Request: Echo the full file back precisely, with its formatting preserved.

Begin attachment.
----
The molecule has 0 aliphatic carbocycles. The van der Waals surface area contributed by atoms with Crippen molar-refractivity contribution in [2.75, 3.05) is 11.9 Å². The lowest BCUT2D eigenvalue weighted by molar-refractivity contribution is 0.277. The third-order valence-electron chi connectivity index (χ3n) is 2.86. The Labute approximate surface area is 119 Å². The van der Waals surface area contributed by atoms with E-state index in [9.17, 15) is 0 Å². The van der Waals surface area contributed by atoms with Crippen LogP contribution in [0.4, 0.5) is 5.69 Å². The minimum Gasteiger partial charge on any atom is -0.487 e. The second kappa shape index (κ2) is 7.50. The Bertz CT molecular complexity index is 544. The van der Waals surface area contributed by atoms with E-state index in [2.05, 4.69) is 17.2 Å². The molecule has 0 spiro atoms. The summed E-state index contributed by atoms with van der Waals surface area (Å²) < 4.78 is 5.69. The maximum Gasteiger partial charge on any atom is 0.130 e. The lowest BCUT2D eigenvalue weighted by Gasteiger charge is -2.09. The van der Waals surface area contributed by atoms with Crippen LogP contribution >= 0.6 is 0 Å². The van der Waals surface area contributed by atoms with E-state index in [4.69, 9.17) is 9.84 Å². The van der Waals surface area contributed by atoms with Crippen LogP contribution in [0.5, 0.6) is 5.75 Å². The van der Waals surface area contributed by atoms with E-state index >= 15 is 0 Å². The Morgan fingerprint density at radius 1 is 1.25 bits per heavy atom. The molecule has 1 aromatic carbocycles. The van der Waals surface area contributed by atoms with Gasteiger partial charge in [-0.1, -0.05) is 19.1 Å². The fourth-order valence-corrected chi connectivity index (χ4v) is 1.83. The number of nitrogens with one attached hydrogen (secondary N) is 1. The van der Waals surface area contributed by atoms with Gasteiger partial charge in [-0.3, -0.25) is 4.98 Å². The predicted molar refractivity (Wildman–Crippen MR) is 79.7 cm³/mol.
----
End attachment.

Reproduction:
The molecule has 0 aliphatic carbocycles. The van der Waals surface area contributed by atoms with Crippen molar-refractivity contribution in [2.75, 3.05) is 11.9 Å². The lowest BCUT2D eigenvalue weighted by molar-refractivity contribution is 0.277. The third-order valence-electron chi connectivity index (χ3n) is 2.86. The Labute approximate surface area is 119 Å². The van der Waals surface area contributed by atoms with E-state index in [9.17, 15) is 0 Å². The van der Waals surface area contributed by atoms with Crippen LogP contribution in [0.4, 0.5) is 5.69 Å². The minimum Gasteiger partial charge on any atom is -0.487 e. The second kappa shape index (κ2) is 7.50. The Bertz CT molecular complexity index is 544. The van der Waals surface area contributed by atoms with E-state index in [2.05, 4.69) is 17.2 Å². The molecule has 0 spiro atoms. The summed E-state index contributed by atoms with van der Waals surface area (Å²) < 4.78 is 5.69. The maximum Gasteiger partial charge on any atom is 0.130 e. The lowest BCUT2D eigenvalue weighted by Gasteiger charge is -2.09. The van der Waals surface area contributed by atoms with Crippen LogP contribution >= 0.6 is 0 Å². The van der Waals surface area contributed by atoms with E-state index in [4.69, 9.17) is 9.84 Å². The van der Waals surface area contributed by atoms with Crippen LogP contribution in [0.5, 0.6) is 5.75 Å². The van der Waals surface area contributed by atoms with E-state index >= 15 is 0 Å². The Morgan fingerprint density at radius 1 is 1.25 bits per heavy atom. The molecule has 1 aromatic carbocycles. The van der Waals surface area contributed by atoms with Gasteiger partial charge in [-0.1, -0.05) is 19.1 Å². The fourth-order valence-corrected chi connectivity index (χ4v) is 1.83. The number of nitrogens with one attached hydrogen (secondary N) is 1. The van der Waals surface area contributed by atoms with Gasteiger partial charge in [-0.3, -0.25) is 4.98 Å². The predicted molar refractivity (Wildman–Crippen MR) is 79.7 cm³/mol.